10 Reasons to Discover Burgundy

17 Jul, 2012

Our Burgundy expert, Woodie Stephenson takes us through the wonders of Burgundy and explains why a wine holiday to this stunning wine region is most certainly a must!

Despite two very obvious reasons to visit Burgundy, discovering the world’s best Pinot Noir and Chardonnay, here are 10 reasons to venture into deep France’s terroir dreamscape.

1. Mustard. Although Burgundy and Dijon being associated with mostly mustard has become somewhat of an unfair cliché—yes, it is that good, especially if you go out of your way to find small producers who make garage mustards or get your hands on a bottle of Fallot’s widely-available Moutard de Bourgogne with the certified red seal that guarantees it is produced from only mustard seeds grown in Burgundy and not any inferior Canadian imports. Also you will find mustard done at least twenty different ways: mustard with cassis, mustard with tarragon, mustard made with nuts, mustard with. Basically, it’s like mustard for Bubba Gump in Burgundy. Moutarderie Edmond Fallot offers tours, tastings and educational visits where you can even make your own mustard (for more information:

2. Dijon. The capital of Burgundy is more than just a hang out for government bureaucrats and students, so make sure to spend some time out of Beaune to discover the city’s parks, fountains, shopping district along rue de la Libertée and fine museums like the well-stocked Musée des Beaux-Arts and the archeological museum in the Saint-Benigne church (don’t miss the statue of the Roman river goddess Sequana). 

3. The Salvador Dali Exhibit in Beaune. This collection dubbed the “Dalinium” is displayed in the gallery at Place Monge is more impressive in my opinion than the Dali Museum in Paris. Complete with a small sculpture garden, the collection features a stunning array of sculptures, prints and original paintings, Beaune collector and exhibitor Jean Amiot has put together an impressive portrait of the 20th Century surrealist.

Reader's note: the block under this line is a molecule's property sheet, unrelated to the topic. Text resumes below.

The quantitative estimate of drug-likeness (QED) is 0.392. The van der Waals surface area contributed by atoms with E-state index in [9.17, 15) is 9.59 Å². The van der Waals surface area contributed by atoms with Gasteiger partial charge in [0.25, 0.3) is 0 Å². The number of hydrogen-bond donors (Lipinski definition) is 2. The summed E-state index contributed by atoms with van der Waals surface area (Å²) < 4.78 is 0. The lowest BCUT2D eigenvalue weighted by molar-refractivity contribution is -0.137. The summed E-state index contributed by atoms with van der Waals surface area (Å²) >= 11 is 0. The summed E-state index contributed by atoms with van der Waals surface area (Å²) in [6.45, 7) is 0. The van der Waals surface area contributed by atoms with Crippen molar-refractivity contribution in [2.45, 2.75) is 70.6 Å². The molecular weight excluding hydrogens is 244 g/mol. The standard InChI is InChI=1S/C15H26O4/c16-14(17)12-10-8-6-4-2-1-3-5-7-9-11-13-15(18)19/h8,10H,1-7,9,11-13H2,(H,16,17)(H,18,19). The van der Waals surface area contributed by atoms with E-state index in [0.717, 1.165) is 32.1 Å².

4. Snails. You will find escargot prepared differently in Burgundy than you would in Paris or elsewhere in France. Usually broiled in their own shells, Burgundy’s snails are accompanied by the finest AOC butter and parsley. If you haven’t experienced this culinary delight before, don’t shy away—order a dozen or half dozen and raise a glass of Chablis to your bravery.

5. Macaroons. Delectable, perfectly-textured and bite-sized—seeking out the perfect macaroons is a pilgrimage everyone should take. Burgundy’s artisan bakeries vie for the title of best macaroons amongst the locals. Small bakers like Dijon’s Pierre Hubert and Beaune’s Patisserie Bouche will surprise you with local flavors like cassis and framboise or even lean towards the experimental side with basil and olive oil-flavored treats that will bring cake and cookie lovers on a common ground.

6. Churches. If you are a lover of flying buttresses, naves and all the other terms associated with church architecture, Burgundy will have you geeking out about all its Romanesque and Gothic churches and abbeys. Don’t miss Vézelay’s Basilica of Mary Magdalene, the Notre-Dame of Dijon and its nearby Saint-Michel, Beaune’s chapel in the Hôtel-Dieu, Autun’s Saint-Lazare, the famed Abbeys of Fontenay and Cluny.